Spokane Mayor Condon fires City Attorney Delaney
Spokane City Attorney Howard Delaney, under fire for his handling of the Otto Zehm case and more recently plans to rehire an alcoholic police sergeant who fled from a drunken off-duty crash, was fired today.
Mayor David Condon informed Delaney this morning, said city spokeswoman Marlene Feist. Condon named Nancy Isserlis, a Spokane attorney and former chairwoman of the city’s Ethics Commission to the job.
The move comes just days after an angry Spokane City Council rejected a proposed settlement for fired Spokane Police Sgt. Brad Thoma, who was terminated in 2009 after an off-duty drunken driving and hit-and-run incident. He protested his firing claiming that the city was discriminating against him for being an alcoholic. Earlier this month, city administrators agreed to rehire Thoma and give him $275,000 in back pay, but the City Council rejected the deal.
“Is our system so broke or our process so broke that staff and legal counsel for the city think this is a justified outcome for our citizens?” Councilman Mike Allen said at Monday’s council meeting before the council voted unanimously against the settlement.
Feist said the change was not about any “single issue.”
“The mayor was looking for new leadership in the city attorney’s office,” she said. “Nancy Isserlis is the fit he’s looking for.”
Delaney was the city prosecutor in 2008 when then-Mayor Mary Verner hired him to lead the city’s legal team.
The city’s legal department has received intense scrutiny over its handling of the Otto Zehm case. Zehm died in police custody in 2006 after he was beaten, shocked and hogtied in a North Spokane convenience store. The first responding officer, Karl F. Thompson Jr. was convicted by a federal jury in November of violating Zehm’s civil rights and lying to investigators. In 2009, the city responded to a lawsuit from Zehm’s estate by claiming the city did nothing wrong and that Thompson followed police procedures even though the man who led the department at the time, Jim Nicks, had already come to a different conclusion.
In the aftermath of Thompson’s conviction, the Department of Justice accused the city of participating in a cover-up to protect officers involved in the confrontation.
Feist said the future of Assistant City Attorney Rocky Treppiedi will be determined by Isserlis. Under the City Charter, the City Attorney, not the mayor, makes hiring and firing decisions regarding assistant city attorneys. Treppiedi helped lead the city’s legal response to the Zehm case.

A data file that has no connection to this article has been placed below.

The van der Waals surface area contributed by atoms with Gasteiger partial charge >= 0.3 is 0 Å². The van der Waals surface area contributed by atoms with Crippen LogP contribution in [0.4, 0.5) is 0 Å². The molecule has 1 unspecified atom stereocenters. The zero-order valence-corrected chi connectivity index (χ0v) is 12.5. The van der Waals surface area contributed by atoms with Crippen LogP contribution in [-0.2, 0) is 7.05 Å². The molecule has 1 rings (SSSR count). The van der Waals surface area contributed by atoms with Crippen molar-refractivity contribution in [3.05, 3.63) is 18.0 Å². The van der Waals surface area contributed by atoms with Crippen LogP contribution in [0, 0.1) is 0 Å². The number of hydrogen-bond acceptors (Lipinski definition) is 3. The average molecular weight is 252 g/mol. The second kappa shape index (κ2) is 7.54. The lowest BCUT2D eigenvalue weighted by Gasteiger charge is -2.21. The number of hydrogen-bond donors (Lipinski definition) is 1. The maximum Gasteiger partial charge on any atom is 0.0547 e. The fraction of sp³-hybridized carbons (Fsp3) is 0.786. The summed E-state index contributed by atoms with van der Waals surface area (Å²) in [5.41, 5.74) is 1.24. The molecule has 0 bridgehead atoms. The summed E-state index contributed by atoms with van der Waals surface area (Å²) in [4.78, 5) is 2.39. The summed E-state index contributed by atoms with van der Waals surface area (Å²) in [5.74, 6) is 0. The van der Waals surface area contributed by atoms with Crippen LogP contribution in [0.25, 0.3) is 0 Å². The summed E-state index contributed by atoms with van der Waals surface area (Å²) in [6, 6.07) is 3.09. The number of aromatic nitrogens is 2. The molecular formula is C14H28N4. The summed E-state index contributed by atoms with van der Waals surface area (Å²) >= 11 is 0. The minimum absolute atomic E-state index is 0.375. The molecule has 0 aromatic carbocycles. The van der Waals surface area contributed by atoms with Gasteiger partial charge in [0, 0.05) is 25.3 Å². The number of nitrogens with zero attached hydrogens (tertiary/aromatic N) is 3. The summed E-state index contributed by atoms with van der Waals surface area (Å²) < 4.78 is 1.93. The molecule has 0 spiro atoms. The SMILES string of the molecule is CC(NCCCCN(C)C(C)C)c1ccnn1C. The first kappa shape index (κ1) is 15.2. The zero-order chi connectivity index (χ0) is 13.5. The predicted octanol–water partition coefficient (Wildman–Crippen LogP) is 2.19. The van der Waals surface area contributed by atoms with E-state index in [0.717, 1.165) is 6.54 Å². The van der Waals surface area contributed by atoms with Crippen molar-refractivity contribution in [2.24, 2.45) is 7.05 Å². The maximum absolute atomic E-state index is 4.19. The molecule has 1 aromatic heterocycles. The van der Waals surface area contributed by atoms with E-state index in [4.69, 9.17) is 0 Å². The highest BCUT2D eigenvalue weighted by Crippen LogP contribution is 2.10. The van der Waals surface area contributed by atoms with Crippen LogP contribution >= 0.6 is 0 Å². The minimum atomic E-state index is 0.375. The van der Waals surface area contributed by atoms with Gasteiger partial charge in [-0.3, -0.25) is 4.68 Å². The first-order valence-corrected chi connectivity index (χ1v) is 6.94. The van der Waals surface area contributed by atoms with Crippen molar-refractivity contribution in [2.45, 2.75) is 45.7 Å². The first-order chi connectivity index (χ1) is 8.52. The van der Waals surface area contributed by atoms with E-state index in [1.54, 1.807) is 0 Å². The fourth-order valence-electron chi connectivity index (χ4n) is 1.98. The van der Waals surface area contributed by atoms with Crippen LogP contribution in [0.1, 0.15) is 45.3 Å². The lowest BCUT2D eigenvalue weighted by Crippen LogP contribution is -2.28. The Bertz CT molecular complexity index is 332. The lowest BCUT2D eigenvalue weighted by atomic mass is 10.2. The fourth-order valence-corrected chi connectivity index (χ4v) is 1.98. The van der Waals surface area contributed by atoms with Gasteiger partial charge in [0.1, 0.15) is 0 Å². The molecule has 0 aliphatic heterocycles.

The city continues to negotiate a settlement to the civil suit brought by the mother and estate of Zehm. Jeffry Finer, who is representing both, said he does not believe Delaney’s ouster will slow the process to select a mediator to help resolve the case.
“I think all the parties are still moving forward,” Finer said. “I wish Mr. Delaney good fortune and the best of luck.”
Efforts to reach Delaney, who earned $150,591 last year, were not immediately successful.
In November, after Condon won the election, Delaney attended a press conference where he said he was looking forward to helping Condon’s transition.
Asked about his future with the city, Delaney said at that time that he believed his tenure leading the city attorney’s office “has been a positive one.”
Spokane attorney Bob Dunn recently won a $1.55 million judgment against the city for the handling of Officer Jay Mehring. Dunn also has another suit pending for fired Det. Jeff Harvey and this week filed a suit on behalf of Thoma seeking $4 million in damages.
He said both Delaney and Isserlis are “fine” attorneys, but said their advice is only good if the Spokane City Council chooses to accept it.
Isserlis “may give great advice, but if the City Council says ‘Hell with that, we will do what we want’ her hands will be really tied,” Dunn said. “Good luck to her. I think it’s a really, really tough job to try to give advice to seven people who don’t have a clue what they are doing.”